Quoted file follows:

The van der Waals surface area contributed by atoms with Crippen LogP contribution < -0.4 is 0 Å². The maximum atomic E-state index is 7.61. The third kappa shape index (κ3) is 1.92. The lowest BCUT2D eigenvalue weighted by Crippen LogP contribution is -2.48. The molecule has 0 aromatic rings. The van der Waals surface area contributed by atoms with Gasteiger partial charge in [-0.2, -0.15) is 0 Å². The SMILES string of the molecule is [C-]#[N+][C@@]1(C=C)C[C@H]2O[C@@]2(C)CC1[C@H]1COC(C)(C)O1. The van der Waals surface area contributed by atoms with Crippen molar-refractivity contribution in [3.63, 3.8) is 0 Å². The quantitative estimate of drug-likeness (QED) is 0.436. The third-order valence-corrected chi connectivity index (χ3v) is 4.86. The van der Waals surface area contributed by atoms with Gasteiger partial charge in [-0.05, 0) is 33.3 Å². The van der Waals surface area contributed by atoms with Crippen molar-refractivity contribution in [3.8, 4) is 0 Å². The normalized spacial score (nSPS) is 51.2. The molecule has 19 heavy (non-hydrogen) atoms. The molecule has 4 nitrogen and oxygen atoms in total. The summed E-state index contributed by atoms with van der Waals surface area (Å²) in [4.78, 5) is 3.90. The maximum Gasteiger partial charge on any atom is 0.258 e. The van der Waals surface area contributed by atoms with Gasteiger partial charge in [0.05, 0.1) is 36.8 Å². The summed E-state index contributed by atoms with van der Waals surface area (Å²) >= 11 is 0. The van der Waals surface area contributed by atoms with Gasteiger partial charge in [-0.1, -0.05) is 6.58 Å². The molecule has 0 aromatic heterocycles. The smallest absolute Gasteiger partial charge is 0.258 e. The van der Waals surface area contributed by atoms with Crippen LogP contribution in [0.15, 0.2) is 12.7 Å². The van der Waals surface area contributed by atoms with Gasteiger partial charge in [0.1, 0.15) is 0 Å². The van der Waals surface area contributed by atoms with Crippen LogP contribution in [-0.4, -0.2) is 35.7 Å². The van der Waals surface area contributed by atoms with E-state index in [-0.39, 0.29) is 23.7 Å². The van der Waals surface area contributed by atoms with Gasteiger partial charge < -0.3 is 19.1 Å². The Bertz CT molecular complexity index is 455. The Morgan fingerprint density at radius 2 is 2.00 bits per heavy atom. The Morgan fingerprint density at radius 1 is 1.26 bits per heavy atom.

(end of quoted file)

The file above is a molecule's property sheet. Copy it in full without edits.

The van der Waals surface area contributed by atoms with Crippen LogP contribution < -0.4 is 0 Å². The maximum atomic E-state index is 7.61. The third kappa shape index (κ3) is 1.92. The lowest BCUT2D eigenvalue weighted by Crippen LogP contribution is -2.48. The molecule has 0 aromatic rings. The van der Waals surface area contributed by atoms with Gasteiger partial charge in [-0.2, -0.15) is 0 Å². The SMILES string of the molecule is [C-]#[N+][C@@]1(C=C)C[C@H]2O[C@@]2(C)CC1[C@H]1COC(C)(C)O1. The van der Waals surface area contributed by atoms with Crippen molar-refractivity contribution in [3.63, 3.8) is 0 Å². The quantitative estimate of drug-likeness (QED) is 0.436. The third-order valence-corrected chi connectivity index (χ3v) is 4.86. The van der Waals surface area contributed by atoms with Gasteiger partial charge in [-0.05, 0) is 33.3 Å². The van der Waals surface area contributed by atoms with Crippen molar-refractivity contribution in [3.8, 4) is 0 Å². The normalized spacial score (nSPS) is 51.2. The molecule has 19 heavy (non-hydrogen) atoms. The molecule has 4 nitrogen and oxygen atoms in total. The summed E-state index contributed by atoms with van der Waals surface area (Å²) in [4.78, 5) is 3.90. The maximum Gasteiger partial charge on any atom is 0.258 e. The van der Waals surface area contributed by atoms with Gasteiger partial charge in [0.05, 0.1) is 36.8 Å². The summed E-state index contributed by atoms with van der Waals surface area (Å²) >= 11 is 0. The van der Waals surface area contributed by atoms with Gasteiger partial charge in [-0.1, -0.05) is 6.58 Å². The molecule has 0 aromatic heterocycles. The smallest absolute Gasteiger partial charge is 0.258 e. The van der Waals surface area contributed by atoms with Crippen LogP contribution in [0.15, 0.2) is 12.7 Å². The van der Waals surface area contributed by atoms with Gasteiger partial charge in [0.1, 0.15) is 0 Å². The van der Waals surface area contributed by atoms with Crippen LogP contribution in [-0.4, -0.2) is 35.7 Å². The van der Waals surface area contributed by atoms with E-state index in [-0.39, 0.29) is 23.7 Å². The van der Waals surface area contributed by atoms with Gasteiger partial charge < -0.3 is 19.1 Å². The Bertz CT molecular complexity index is 455. The Morgan fingerprint density at radius 2 is 2.00 bits per heavy atom. The Morgan fingerprint density at radius 1 is 1.26 bits per heavy atom.